Lessons from the Lift Line
Story and Photos by Andrea Eldridge
I was lured by the shack. It was kind of like Butch Cassidy and Sundance’s Hole-in-the-Wall the first time I strolled by with the dogs. The poma shack is a little warming hut that houses the electrical control boxes that operate a tow lift that scoots skiers up a hill.
Rock Creek Poma is a hideout on the edge of the Tamarack Ski Resort trail map. It links the homeowners on the south side of Tamarack Resort with the chairlifts to the summit on the north.
The shack, which has windows on three sides, is decked out with a new heater, microwave, and teapot. The view goes straight up the mountain to where it meets the sky. As a former airline pilot, I like to see the sky. I thought, could this location be more alluring? Speakers were rigged so you could jam to your own music inside and out.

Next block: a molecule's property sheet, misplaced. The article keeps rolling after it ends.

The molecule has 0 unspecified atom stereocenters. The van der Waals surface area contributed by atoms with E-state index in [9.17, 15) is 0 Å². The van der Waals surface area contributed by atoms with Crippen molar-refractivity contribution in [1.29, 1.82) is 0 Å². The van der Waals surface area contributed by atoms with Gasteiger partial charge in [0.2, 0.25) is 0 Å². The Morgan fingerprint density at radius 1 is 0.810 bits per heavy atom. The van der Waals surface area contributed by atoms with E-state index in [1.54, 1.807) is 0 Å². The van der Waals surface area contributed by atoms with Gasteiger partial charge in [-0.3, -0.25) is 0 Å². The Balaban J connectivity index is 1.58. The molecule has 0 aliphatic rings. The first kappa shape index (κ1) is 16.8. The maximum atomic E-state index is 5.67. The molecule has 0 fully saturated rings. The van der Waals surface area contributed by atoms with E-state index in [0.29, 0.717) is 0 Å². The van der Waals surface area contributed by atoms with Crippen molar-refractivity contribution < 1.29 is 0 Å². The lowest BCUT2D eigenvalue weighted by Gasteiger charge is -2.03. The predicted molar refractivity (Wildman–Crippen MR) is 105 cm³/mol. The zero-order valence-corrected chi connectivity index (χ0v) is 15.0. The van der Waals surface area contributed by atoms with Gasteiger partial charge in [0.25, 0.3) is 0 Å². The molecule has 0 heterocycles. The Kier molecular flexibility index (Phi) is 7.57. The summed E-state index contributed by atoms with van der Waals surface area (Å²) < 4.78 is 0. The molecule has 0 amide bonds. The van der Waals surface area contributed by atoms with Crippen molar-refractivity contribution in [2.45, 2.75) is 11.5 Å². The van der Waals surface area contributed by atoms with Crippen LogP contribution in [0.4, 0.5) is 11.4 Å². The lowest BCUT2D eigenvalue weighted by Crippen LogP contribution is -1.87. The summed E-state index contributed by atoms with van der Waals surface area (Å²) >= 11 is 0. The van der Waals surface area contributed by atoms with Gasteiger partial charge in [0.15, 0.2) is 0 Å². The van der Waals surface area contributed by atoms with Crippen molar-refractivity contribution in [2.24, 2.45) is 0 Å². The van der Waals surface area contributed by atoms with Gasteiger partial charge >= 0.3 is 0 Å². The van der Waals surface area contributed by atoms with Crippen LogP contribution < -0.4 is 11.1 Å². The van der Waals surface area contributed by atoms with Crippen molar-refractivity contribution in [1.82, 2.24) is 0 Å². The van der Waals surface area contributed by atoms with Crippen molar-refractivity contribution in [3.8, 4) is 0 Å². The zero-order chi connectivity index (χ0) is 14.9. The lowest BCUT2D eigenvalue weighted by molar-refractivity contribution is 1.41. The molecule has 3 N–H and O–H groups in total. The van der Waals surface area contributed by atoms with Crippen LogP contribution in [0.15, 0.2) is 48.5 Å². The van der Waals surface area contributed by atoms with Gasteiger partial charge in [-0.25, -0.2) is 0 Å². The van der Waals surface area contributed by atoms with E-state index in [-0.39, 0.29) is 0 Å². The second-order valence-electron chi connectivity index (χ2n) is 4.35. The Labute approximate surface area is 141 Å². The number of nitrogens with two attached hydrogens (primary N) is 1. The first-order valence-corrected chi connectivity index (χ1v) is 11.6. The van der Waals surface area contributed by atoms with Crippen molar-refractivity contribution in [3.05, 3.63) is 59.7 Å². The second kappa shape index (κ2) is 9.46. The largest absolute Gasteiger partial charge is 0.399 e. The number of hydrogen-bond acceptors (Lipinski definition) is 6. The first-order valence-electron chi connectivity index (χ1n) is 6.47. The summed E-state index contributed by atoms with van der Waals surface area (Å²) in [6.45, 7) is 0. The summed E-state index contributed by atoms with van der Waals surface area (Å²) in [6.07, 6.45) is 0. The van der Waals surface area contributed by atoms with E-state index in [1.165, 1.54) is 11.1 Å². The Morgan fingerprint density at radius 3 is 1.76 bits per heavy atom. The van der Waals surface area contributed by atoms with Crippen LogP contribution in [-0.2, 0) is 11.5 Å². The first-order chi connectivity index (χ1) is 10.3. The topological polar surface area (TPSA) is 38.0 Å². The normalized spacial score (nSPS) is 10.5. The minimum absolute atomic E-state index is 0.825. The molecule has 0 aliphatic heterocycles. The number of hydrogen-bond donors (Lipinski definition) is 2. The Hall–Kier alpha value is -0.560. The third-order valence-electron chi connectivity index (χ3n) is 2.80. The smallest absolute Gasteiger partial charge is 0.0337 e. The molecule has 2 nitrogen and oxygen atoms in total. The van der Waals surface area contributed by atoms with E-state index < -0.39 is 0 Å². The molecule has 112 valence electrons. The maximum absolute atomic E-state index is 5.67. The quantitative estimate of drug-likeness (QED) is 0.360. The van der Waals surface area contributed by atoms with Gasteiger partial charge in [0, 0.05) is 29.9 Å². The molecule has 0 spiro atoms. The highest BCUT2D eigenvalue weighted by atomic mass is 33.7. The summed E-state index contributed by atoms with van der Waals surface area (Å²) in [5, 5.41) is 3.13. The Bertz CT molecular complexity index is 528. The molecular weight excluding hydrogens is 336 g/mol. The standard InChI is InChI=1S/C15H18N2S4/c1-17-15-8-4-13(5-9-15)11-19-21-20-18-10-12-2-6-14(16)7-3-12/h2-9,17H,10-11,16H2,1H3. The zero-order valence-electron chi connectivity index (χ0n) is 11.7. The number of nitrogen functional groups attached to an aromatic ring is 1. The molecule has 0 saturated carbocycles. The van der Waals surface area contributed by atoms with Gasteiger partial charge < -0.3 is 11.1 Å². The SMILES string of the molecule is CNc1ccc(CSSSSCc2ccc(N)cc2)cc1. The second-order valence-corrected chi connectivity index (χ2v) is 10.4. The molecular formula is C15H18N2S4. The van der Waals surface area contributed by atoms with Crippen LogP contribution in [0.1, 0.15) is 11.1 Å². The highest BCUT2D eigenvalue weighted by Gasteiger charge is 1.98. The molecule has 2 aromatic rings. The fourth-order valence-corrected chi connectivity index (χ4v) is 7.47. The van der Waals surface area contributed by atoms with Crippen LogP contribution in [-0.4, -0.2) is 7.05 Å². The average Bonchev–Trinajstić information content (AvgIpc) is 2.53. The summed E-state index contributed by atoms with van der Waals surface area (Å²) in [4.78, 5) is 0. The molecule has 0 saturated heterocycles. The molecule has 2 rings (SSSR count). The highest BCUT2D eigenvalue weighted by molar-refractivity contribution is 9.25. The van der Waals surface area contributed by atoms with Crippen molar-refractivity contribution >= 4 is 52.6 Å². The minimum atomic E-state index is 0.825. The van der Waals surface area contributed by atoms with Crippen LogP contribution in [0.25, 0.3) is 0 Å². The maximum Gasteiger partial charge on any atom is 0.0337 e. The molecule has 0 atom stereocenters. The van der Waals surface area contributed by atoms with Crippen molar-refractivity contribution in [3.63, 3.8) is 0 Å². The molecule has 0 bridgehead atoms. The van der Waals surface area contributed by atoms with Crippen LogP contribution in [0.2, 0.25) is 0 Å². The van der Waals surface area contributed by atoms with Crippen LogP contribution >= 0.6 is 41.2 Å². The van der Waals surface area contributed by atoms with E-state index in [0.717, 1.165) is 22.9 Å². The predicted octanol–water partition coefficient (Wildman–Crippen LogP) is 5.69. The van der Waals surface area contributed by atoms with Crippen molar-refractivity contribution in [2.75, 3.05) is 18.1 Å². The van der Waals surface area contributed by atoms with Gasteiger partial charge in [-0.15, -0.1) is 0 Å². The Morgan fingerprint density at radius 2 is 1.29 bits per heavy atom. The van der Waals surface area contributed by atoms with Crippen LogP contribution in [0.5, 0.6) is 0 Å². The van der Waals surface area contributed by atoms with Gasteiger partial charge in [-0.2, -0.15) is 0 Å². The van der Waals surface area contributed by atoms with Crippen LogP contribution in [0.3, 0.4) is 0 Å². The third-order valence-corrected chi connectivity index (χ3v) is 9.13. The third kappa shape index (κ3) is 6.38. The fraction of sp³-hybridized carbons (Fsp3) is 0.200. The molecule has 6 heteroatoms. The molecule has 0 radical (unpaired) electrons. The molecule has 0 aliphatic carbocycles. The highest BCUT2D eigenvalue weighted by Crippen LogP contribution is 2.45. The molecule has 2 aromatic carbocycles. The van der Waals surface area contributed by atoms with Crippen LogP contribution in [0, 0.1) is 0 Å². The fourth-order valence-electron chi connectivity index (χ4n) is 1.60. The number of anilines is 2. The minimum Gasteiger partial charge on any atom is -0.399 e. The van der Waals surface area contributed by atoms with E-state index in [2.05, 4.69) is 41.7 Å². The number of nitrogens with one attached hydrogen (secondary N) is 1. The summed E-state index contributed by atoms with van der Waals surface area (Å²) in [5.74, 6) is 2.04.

There was a desk, comfy chairs, and just enough room for my two big black Briard dogs to sprawl. The hut is minded by a lone “liftie” or ski lift operator, who assists with the smoother-than-an-airline boarding process. Surrounded by peaceful Mother Nature, this looked to me like the perfect clubhouse for a party of one.
Two types of people choose to engage with the four seasons on a mountainside: those lucky enough to be born in the area and those who, like treasure hunters homing in on a sunken Spanish galleon wrecked off the Florida Keys, search for it. I am in the latter group.
I came to live at Tamarack after retiring and found myself engaging with my new community as a liftie. I figured if homeowners would never guess the liftie is a homeowner, neither would the other lifties. My gig should allow me to witness seasonal resort employment firsthand, boost the number of days I skied, and indulge in the solitude that facilitates writing.
In November 2022, when the resort started making snow and grooming the slopes in anticipation of opening day, I casually mentioned to someone in management, “I’d like to work the poma on Saturdays.” Not long after, I got a letter inviting me to orientation—they’re always light on lifties.